A version being tested requires users to squeeze the frame of the Apple Watch with two fingers from the hand that’s not wearing the device, one of the people said. It then passes an imperceptible current across the person’s chest to track electrical signals in the heart and detect any abnormalities like irregular heart rates. Such conditions can increase the risk of strokes and heart failure and develop in about one-quarter of people over 40, according to the U.S. Centers for Disease Control and Prevention.
Last month, Apple announced the launch of the Apple Heart Study app, a research study using the Apple Watch heart rate sensor to collect data on irregular heart rhythms and notify users who may be experiencing atrial fibrillation (AFib). While the heart rate sensor on the current watch may be useful in some situations, an electrocardiogram would be a notable improvement.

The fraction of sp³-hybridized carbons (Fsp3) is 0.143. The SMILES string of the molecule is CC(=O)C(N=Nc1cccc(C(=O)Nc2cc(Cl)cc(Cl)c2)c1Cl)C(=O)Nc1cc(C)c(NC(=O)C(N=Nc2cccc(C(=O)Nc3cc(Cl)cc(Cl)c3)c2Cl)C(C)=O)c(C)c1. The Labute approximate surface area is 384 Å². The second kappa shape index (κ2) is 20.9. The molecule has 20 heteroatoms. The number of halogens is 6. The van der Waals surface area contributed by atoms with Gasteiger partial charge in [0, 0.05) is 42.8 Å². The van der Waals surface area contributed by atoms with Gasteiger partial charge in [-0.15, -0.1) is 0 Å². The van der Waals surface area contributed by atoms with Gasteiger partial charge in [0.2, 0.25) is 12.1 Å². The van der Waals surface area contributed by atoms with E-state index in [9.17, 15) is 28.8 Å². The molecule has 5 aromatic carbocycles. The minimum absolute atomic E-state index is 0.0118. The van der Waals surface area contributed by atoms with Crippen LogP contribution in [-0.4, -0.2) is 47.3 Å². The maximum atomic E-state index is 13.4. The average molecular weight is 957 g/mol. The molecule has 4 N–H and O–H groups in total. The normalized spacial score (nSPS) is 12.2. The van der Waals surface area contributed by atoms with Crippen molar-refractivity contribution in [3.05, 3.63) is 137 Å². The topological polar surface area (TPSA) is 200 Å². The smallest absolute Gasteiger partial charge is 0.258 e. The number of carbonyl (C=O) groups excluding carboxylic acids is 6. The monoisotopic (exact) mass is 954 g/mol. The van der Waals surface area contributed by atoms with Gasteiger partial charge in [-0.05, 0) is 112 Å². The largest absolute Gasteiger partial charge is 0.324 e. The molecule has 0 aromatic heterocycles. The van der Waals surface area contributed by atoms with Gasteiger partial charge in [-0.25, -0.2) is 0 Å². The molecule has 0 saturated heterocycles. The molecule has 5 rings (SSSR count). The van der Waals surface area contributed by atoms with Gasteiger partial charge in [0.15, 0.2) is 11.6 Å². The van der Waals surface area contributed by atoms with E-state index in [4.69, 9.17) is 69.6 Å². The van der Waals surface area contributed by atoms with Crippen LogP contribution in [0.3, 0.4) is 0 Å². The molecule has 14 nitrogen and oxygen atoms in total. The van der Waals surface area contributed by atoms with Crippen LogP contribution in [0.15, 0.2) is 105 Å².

“There’s tremendous potential to do on-device computing, to do cloud computing as well and to take that learning, and through machine learning, deep learning and ultimately artificial intelligence, to change the way health care is delivered,” Apple Chief Operating Officer Jeff Williams told an audience at a conference in October. “We can’t think of anything more significant than this.”
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